Melanocyte differentiation antigens, such as the brown locus protein gp75, are potential biological targets for immunotherapy. We investigated whether expression of the murine gp75 cDNA mediated by an adenovirus (Ad) vector could induce melanoma rejection using this model self antigen that usually induces tolerance, and whether Ad vector-directed production of interleukin-2 (IL2) might augment this response. To evaluate this approach, Ad vectors were constructed containing the murine gp75 cDNA (Ad.gp75) and the human IL2 cDNA (Ad.IL2). Efficacy was evaluated in C57Bl/6 mice challenged i.v. with 105 B16 cells, using the number of lung metastases as the efficacy parameter. Naive control mice developed 175 ± 12 metastases by day 14. Controls receiving intranasal Ad.IL2 1 day after B16 cell injection, intraperitoneal (i.p.) mitomycin-C-treated B16 cells ± i.p. Ad.IL2 before B16 cell challenge and Ad.βgal-treated mice had similar numbers of metastases as controls (P > 0.1). In marked contrast, preimmunization with intradermal Ad.gp75 provided dramatic reduction in the number of lung metastases (52 ± 7, 29% of control). Addition of regional (intranasal delivery to the lung) Ad.IL2 to intradermal Ad.gp75 preiminunization 1 day following tumor challenge provided further protection (18 ± 6, 10% of control). Depletion of CD4+ and CD8+ T-cell subsets effectively blocked the protective effect seen following immunization. Adoptive transfer of macrophage-depleted splenocytes from Ad.gp75-immunized mice similarly afforded significant protection against B16 tumor cell challenge. Further, serum obtained 21 days following Ad.gp75 immunization showed no detectable anti-gp75 antibody by immunoprecipitation. These results suggest that immunization with Ad.gp75 induces cellular immune responses that are capable of rejecting B16 melanoma in a host that is usually tolerant to gp75 antigen.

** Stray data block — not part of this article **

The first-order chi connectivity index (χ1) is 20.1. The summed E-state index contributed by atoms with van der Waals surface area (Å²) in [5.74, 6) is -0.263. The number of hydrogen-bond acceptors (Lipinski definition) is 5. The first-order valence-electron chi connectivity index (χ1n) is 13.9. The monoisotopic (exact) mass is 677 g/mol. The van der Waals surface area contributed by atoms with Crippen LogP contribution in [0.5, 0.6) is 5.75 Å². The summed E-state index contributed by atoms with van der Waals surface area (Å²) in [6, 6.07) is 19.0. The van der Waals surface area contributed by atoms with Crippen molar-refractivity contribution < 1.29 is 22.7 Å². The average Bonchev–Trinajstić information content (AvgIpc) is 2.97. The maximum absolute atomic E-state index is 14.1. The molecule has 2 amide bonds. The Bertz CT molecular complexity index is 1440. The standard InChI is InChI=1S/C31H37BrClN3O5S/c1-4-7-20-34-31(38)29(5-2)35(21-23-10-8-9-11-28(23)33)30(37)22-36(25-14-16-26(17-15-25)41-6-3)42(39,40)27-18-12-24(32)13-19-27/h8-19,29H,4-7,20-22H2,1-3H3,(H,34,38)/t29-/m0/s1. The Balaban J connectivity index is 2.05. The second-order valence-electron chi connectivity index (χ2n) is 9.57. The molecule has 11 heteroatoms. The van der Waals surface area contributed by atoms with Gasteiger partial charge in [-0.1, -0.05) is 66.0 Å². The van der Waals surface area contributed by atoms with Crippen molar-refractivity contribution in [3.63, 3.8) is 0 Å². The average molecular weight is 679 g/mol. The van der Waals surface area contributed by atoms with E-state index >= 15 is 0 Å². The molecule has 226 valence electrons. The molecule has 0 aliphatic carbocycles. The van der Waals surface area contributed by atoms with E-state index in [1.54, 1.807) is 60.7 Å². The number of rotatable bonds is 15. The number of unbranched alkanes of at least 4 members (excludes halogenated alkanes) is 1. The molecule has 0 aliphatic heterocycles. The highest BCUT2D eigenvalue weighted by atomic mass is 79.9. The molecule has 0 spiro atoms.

|Number of pages||9|
|State||Published - 1998|
Bibliographical noteFunding Information:
We would like to thank Hassan Naama and Carlo Russo for their helpful discussions, and N Mohamed for help in preparation of the manuscript. These studies were supported, in part, by the National Cancer Institute 1R01CA75192–01; by the Will Rogers Memorial Fund, White Plains, NY; GenVec, Inc., Rockville, MD; and NIH grant CA56821, Swim Across America, The Louis and Anne Abrons Foundation, and the Milstein Family Fund by the National Cancer Institute 1R01CA75192–01.
ASJC Scopus subject areas
- Molecular Medicine
- Molecular Biology